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    Holiday Dilemmas

    Dec 11 • Behavioral Economics, Demand, Supply, and Markets, Households, Thinking Economically • 549 Views

    Can doing good be bad?

    1. At food banks, the holiday season brings an avalanche of food from donors when the charity could purchase the food more cheaply and use volunteer time more wisely. As a result, charitable food donations misallocate resources.
    2. According to research from economist Joel Waldfogel, we tend to undervalue the price of a gift we dislike while giving much greater value to what we buy for ourselves. As a result, gift giving destroys value.

    However, this Economist article suggests remembering that 1) a gift we dislike may be good for us, 2) a gift can be an extravagance we otherwise would not purchase, and, perhaps most importantly, 3) the process of giving adds intangible value to the gift.

    The Economic Lesson

    Wasted giving could be called “deadweight loss.” Described by Freakonomics, it represents the difference between the cost of an item and how much the recipient values it. So, if you are a Yankee fan and someone gives you a Boston Red Sox hat, the deadweight loss would be 100% of the price. The amount by which pleasure falls is the deadweight loss.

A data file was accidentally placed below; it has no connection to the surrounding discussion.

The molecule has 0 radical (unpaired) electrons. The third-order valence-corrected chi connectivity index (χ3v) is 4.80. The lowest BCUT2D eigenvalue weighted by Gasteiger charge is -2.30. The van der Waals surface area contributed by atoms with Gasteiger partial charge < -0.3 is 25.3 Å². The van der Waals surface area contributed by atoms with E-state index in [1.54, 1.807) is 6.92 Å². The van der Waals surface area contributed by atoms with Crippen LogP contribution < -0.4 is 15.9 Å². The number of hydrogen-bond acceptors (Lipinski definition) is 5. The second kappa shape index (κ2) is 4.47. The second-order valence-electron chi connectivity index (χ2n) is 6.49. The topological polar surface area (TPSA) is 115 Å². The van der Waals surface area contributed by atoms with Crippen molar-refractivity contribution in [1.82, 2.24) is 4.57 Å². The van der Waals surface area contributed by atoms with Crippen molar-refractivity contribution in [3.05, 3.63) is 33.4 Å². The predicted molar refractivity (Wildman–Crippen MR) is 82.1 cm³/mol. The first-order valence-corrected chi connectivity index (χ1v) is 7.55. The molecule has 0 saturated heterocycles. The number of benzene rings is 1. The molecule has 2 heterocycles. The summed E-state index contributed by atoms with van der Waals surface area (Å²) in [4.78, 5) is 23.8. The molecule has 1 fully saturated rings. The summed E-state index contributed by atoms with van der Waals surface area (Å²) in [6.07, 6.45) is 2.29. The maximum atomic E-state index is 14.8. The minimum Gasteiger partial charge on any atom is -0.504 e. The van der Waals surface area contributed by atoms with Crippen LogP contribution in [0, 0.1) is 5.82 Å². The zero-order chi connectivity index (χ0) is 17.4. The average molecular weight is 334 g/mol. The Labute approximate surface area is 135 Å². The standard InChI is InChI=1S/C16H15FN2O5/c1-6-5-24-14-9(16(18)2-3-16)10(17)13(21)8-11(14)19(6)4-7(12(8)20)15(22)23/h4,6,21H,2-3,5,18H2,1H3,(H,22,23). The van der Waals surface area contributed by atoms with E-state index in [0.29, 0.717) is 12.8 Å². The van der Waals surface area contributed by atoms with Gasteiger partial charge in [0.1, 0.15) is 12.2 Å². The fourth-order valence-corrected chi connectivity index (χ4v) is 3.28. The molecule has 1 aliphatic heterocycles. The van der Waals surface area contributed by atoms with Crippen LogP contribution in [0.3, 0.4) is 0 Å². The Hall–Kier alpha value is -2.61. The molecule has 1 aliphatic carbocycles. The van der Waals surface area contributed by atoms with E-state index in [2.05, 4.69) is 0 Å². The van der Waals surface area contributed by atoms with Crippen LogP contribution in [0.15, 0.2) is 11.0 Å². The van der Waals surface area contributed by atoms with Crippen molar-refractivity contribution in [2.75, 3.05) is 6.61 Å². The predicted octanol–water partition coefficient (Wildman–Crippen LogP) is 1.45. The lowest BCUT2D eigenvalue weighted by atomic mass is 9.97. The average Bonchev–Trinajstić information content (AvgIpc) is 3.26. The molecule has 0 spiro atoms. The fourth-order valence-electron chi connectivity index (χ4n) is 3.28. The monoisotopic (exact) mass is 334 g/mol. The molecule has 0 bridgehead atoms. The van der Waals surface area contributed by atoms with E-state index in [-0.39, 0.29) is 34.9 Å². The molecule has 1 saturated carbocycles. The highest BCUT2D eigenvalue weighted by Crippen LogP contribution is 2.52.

But, is the deadweight loss of gift giving to friends and charities offset by its intangible benefits?

    An Economic Question: How might you estimate the deadweight loss of gifts you have received?

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  • a queue..a line..16798_8.12_000009783048XSmall

    A Line Primer

    Dec 10 • Behavioral Economics, Businesses, Demand, Supply, and Markets, Economic Debates, Innovation, Thinking Economically • 591 Views

    Done with grocery shopping, you scan the registers and select the shortest line. Standing there for 2 minutes, your time flies. Another minute? Okay. But then, according to research, when the time hits 4 minutes, you believe you have been there for 6 and 5 minutes feel like 10.

    In one unscientific study, a reporter compared wait times at 5 NYC supermarkets. He concluded that a central line that directed people to one of 30 registers moved people along quickly. By contrast, with a slow checker or a problem buyer delaying customers, the slowest system was the traditional line at each register. (Studies have confirmed his conclusions.)

    Random line facts:

    • To choose a quicker line, a researcher says to divide the number standing in line by the number of customers that join the line each minute. (But, how much time will that use up??)
    • Waiting in line, men typically become impatient at 2 minutes and women at 3.
    • Some suggest avoiding lines with people who tend not to rush like the elderly.